• What if I start a fire that gets out of control?

    Date: 09.07.07 | by Judge Tom.

    Most fires are either accidental or acts of nature: defective wiring or appliances, lightning, campfires, or explosions. A number of fires, though, are intentionally set. Depending on the amount of damage and the exact cause, these fires constitute crimes called arson or reckless burning.

    Arson is defined as unlawfully and knowingly damaging property by causing a fire or explosion. Reckless burning is recklessly causing a fire or explosion that results in property damage. You may not have intended to damage anything, but your behavior was careless and reckless. For example, making a firebomb or any explosive device is dangerous and illegal. Whether a fire was intentional or not, you and your parents may have to pay all or part of the damage you caused.

    If you find yourself in a fire situation and are unsure what to do, ask for help immediately by dialing the operator or 911, or contact your fire department.

    Update: Not all of the October, 2007 California wildfires were caused by nature. One fire that burned 38,000 acres in northern Los Angeles County was started by a 10-year-old boy playing with matches. He accidentally set some brush outside his home on fire. With no evidence of intent to commit arson, the boy was not charged with any crime.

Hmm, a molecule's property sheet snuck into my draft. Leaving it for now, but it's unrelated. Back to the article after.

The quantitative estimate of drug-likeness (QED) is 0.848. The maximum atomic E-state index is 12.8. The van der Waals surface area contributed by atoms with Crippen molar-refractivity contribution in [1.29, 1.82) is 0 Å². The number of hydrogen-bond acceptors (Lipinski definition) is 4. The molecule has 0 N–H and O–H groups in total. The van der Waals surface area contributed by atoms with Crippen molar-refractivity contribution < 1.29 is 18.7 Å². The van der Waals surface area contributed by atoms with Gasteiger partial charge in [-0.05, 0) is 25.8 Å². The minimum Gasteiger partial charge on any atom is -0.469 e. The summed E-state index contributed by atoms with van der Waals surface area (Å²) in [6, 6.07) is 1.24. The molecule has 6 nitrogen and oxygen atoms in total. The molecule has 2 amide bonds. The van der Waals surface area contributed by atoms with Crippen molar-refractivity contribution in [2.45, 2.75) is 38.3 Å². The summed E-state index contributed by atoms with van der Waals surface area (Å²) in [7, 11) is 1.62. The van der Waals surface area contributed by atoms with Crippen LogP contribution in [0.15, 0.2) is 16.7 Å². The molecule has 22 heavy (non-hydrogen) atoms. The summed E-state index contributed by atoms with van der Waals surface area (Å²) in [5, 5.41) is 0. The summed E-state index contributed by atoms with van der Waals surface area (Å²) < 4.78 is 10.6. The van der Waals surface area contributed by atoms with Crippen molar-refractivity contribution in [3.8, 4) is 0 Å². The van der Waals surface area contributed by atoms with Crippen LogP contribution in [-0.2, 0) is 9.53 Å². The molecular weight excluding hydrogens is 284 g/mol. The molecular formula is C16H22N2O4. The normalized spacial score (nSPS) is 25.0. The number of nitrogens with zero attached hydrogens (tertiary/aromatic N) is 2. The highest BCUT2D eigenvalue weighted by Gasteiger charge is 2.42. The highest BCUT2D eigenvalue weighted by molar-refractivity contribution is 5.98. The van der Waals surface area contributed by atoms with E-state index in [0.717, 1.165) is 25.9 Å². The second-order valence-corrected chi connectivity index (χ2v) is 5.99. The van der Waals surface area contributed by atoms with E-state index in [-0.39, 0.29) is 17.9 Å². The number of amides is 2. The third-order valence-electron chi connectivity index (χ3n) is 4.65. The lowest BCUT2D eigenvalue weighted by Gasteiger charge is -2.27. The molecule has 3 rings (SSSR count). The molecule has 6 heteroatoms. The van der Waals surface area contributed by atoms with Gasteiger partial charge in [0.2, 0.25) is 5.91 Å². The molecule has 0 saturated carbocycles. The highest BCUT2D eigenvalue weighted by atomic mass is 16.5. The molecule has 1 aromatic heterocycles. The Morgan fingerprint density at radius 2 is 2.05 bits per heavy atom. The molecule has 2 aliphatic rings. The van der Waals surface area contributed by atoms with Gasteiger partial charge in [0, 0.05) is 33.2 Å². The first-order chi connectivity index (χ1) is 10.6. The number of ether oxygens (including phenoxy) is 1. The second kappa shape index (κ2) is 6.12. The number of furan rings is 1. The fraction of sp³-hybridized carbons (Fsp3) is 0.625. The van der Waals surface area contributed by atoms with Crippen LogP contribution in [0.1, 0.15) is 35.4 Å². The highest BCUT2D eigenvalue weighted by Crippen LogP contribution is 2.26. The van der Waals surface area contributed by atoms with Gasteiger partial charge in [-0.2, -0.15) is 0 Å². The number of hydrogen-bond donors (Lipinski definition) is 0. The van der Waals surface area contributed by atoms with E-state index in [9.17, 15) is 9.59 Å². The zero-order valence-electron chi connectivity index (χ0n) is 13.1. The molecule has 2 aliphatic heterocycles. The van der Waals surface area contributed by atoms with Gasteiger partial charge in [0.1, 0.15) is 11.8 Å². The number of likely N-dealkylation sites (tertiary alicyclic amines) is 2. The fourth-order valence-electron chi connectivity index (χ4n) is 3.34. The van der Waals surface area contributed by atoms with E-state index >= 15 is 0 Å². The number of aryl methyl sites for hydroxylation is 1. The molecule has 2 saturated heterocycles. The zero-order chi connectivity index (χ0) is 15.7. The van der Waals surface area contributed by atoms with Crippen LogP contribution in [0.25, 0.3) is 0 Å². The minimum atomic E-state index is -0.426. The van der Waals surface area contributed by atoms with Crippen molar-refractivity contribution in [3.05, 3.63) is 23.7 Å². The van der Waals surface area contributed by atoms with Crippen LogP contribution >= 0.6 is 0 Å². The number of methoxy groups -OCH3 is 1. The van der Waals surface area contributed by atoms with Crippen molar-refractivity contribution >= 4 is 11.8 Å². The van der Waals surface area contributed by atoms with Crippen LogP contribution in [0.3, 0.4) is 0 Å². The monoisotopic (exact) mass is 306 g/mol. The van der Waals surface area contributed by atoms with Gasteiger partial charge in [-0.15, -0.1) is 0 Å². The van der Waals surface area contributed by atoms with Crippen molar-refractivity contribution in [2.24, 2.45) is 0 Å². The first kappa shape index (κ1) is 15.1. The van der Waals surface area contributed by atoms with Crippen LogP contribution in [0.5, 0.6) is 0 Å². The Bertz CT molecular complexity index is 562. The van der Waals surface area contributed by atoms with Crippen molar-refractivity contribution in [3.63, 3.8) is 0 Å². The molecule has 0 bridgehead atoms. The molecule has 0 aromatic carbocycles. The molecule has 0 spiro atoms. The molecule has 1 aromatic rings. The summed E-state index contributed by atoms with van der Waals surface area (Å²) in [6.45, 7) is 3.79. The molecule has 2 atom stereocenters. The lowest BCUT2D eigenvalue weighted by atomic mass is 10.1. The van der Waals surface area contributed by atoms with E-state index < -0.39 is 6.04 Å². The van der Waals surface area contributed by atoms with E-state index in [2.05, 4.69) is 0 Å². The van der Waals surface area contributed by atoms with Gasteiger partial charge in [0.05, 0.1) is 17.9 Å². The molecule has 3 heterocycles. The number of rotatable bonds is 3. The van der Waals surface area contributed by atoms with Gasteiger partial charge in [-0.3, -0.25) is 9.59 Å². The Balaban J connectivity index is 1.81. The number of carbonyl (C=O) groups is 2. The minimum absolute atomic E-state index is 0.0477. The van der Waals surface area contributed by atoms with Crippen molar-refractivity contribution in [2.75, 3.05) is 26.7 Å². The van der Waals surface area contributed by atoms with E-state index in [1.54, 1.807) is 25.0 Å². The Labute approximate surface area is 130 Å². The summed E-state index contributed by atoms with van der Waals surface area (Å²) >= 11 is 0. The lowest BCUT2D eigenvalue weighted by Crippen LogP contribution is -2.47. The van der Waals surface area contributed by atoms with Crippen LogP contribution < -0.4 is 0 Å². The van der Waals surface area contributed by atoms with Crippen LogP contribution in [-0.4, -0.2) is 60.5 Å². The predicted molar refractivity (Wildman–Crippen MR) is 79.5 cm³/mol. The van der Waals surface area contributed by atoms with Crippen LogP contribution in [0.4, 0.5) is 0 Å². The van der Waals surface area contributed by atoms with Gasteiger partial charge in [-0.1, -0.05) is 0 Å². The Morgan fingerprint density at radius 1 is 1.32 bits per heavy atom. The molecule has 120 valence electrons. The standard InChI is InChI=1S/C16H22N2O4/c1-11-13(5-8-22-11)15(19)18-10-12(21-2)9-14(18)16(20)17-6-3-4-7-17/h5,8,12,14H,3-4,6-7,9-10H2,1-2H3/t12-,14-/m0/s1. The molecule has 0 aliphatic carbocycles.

Judge Tom

    This post was written by Judge Tom. Judge Tom is the founder and moderator of AsktheJudge.info. He is a retired juvenile judge and spent 23 years on the bench. He has written several books for lawyers and judges as well as teens and parents including the recently published 'Teen Cyberbullying Investigated' (Free Spirit Publishing). When he's not answering teens' questions, Judge Tom can be found hiking, traveling and reading.

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    1 Comment subscribe to these comments.

    • tiffany gerald
      Fri, 23 Jul 2010 at 11:42

      recently in june there was a food fight in my middle school people started throwing food all over the outside the cafeteria and it got crazy. the next day there was a school staff recording with a good video camera kinda looked like those they used to film movies. my question is did he had the right to go and video tape record the cafeteria full of kids just because of the food fight or is what hes doing illegal. im from hollywood california if that helps thank you judge.
      Dear Tiffany: When you’re in a public place there’s little privacy that you can claim. Schools, banks, stores etc. have video cameras set up intentionally to record mischief and crimes. Everyone knows this so there’s no expectation of privacy. All the best.
      [This is information only - not legal advice].